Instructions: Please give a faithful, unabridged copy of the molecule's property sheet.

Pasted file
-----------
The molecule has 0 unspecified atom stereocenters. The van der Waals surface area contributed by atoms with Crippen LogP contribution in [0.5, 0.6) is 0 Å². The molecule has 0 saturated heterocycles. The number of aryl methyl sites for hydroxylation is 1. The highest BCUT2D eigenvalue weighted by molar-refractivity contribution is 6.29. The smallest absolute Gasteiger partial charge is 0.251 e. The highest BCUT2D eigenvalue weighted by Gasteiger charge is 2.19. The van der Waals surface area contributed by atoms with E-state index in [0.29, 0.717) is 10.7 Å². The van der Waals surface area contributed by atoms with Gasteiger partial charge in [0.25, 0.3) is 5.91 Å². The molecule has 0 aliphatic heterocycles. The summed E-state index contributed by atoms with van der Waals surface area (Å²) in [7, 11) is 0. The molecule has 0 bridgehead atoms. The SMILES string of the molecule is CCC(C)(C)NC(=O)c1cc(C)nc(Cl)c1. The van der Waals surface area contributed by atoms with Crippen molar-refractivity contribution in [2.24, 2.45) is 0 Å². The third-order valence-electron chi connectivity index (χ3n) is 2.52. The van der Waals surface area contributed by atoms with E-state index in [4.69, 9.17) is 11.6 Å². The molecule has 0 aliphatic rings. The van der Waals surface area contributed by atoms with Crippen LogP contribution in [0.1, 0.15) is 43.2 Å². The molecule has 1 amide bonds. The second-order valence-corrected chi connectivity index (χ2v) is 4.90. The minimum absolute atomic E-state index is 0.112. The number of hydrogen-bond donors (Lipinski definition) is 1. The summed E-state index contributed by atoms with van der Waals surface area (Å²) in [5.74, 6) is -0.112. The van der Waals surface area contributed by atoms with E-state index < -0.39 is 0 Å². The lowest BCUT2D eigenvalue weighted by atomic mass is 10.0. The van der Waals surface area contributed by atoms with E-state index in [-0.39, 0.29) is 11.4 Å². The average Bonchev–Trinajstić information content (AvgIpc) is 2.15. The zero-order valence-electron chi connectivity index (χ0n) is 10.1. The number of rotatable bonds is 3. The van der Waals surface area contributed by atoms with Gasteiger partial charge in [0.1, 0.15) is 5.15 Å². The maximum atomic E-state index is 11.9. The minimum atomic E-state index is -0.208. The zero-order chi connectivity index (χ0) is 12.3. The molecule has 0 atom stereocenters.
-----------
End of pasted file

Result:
The molecule has 0 unspecified atom stereocenters. The van der Waals surface area contributed by atoms with Crippen LogP contribution in [0.5, 0.6) is 0 Å². The molecule has 0 saturated heterocycles. The number of aryl methyl sites for hydroxylation is 1. The highest BCUT2D eigenvalue weighted by molar-refractivity contribution is 6.29. The smallest absolute Gasteiger partial charge is 0.251 e. The highest BCUT2D eigenvalue weighted by Gasteiger charge is 2.19. The van der Waals surface area contributed by atoms with E-state index in [0.29, 0.717) is 10.7 Å². The van der Waals surface area contributed by atoms with Gasteiger partial charge in [0.25, 0.3) is 5.91 Å². The molecule has 0 aliphatic heterocycles. The summed E-state index contributed by atoms with van der Waals surface area (Å²) in [7, 11) is 0. The molecule has 0 bridgehead atoms. The SMILES string of the molecule is CCC(C)(C)NC(=O)c1cc(C)nc(Cl)c1. The van der Waals surface area contributed by atoms with Crippen molar-refractivity contribution in [2.24, 2.45) is 0 Å². The third-order valence-electron chi connectivity index (χ3n) is 2.52. The van der Waals surface area contributed by atoms with E-state index in [4.69, 9.17) is 11.6 Å². The molecule has 0 aliphatic rings. The van der Waals surface area contributed by atoms with Crippen LogP contribution in [0.1, 0.15) is 43.2 Å². The molecule has 1 amide bonds. The second-order valence-corrected chi connectivity index (χ2v) is 4.90. The minimum absolute atomic E-state index is 0.112. The number of hydrogen-bond donors (Lipinski definition) is 1. The summed E-state index contributed by atoms with van der Waals surface area (Å²) in [5.74, 6) is -0.112. The van der Waals surface area contributed by atoms with E-state index < -0.39 is 0 Å². The lowest BCUT2D eigenvalue weighted by atomic mass is 10.0. The van der Waals surface area contributed by atoms with E-state index in [-0.39, 0.29) is 11.4 Å². The average Bonchev–Trinajstić information content (AvgIpc) is 2.15. The zero-order valence-electron chi connectivity index (χ0n) is 10.1. The number of rotatable bonds is 3. The van der Waals surface area contributed by atoms with Gasteiger partial charge in [0.1, 0.15) is 5.15 Å². The maximum atomic E-state index is 11.9. The minimum atomic E-state index is -0.208. The zero-order chi connectivity index (χ0) is 12.3. The molecule has 0 atom stereocenters.